Uruguay



Official Country Name
Uruguay

Uruguay Overview
Montevideo, founded by the Spanish in 1726 as a military stronghold, soon took advantage of its natural harbor to become an important commercial center. Claimed by Argentina but annexed by Brazil in 1821, Uruguay declared its independence four years later and secured its freedom in 1828 after a three-year struggle. The administrations of President Jose BATLLE in the early 20th century established widespread political, social, and economic reforms that established a statist tradition. A violent Marxist urban guerrilla movement named the Tupamaros, launched in the late 1960s, led Uruguay's president to cede control of the government to the military in 1973. By yearend, the rebels had been crushed, but the military continued to expand its hold over the government. Civilian rule was not restored until 1985. In 2004, the left-of-center Frente Amplio Coalition won national elections that effectively ended 170 years of political control previously held by the Colorado and Blanco parties. Uruguay's political and labor conditions are among the freest on the continent.

Uruguay Economy
Uruguay's well-to-do economy is characterized by an export-oriented agricultural sector, a well-educated work force, and high levels of social spending. After averaging growth of 5% annually during 1996-98, in 1999-2002 the economy suffered a major downturn, stemming largely from the spillover effects of the economic problems of its large neighbors, Argentina and Brazil. For instance, in 2001-02 Argentina made massive withdrawals of dollars deposited in Uruguayan banks, which led to a plunge in the Uruguayan peso and a massive rise in unemployment. Total GDP in these four years dropped by nearly 20%, with 2002 the worst year due to the banking crisis. The unemployment rate rose to nearly 20% in 2002, inflation surged, and the burden of external debt doubled. Cooperation with the IMF helped stem the damage. A debt swap with private-sector creditors in 2003 extended the maturity dates on nearly half of Uruguay's then $11.3 billion of public debt and helped restore public confidence. The economy grew about 12% in 2004 as a result of high commodity prices for Uruguayan exports, a competitive peso, growth in the region, and low international interest rates, and it continued to grow nearly 7% annually in 2005 and 2006.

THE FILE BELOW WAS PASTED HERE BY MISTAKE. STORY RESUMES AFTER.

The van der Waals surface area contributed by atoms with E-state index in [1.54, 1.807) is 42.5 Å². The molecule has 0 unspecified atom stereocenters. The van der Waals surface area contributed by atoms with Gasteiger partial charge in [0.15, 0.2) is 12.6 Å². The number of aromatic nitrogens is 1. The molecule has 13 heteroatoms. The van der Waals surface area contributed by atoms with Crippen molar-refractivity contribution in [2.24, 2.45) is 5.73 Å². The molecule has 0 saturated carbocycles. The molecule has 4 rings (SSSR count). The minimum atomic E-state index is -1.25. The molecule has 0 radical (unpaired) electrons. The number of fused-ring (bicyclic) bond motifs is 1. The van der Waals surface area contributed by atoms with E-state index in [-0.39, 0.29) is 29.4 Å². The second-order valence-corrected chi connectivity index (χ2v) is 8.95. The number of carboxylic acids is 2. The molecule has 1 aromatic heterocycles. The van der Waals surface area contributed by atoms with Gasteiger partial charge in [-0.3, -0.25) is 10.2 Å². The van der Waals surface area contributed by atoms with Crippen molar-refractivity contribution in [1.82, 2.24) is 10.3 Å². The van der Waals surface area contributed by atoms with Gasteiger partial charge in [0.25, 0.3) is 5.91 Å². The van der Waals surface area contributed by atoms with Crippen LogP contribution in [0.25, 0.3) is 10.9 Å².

Uruguay Location
Uruguay is located in Southern South America, bordering the South Atlantic Ocean, between Argentina and Brazil

Region
Uruguay is located in South America

Uruguay Population
Uruguay has population of 3,431,932 (July 2006 est.)

Uruguay Climate
Uruguay has warm temperate; freezing temperatures almost unknown

Uruguay Terrain
mostly rolling plains and low hills; fertile coastal lowland

Uruguay Natural Resources
arable land, hydropower, minor minerals, fisheries

Ethnic Groups in Uruguay
Uruguay has the following ethnic groups - white 88%, mestizo 8%, black 4%, Amerindian (practically nonexistent)

Uruguay Religions
Roman Catholic 66% (less than half of the adult population attends church regularly), Protestant 2%, Jewish 1%, nonprofessing or other 31%

Uruguay Languages
Spanish, Portunol, or Brazilero (Portuguese-Spanish mix on the Brazilian frontier)

Uruguay Capital
Uruguay capital is Montevideo

Uruguay Currency
Uruguay currency is Uruguayan peso

Map of Uruguay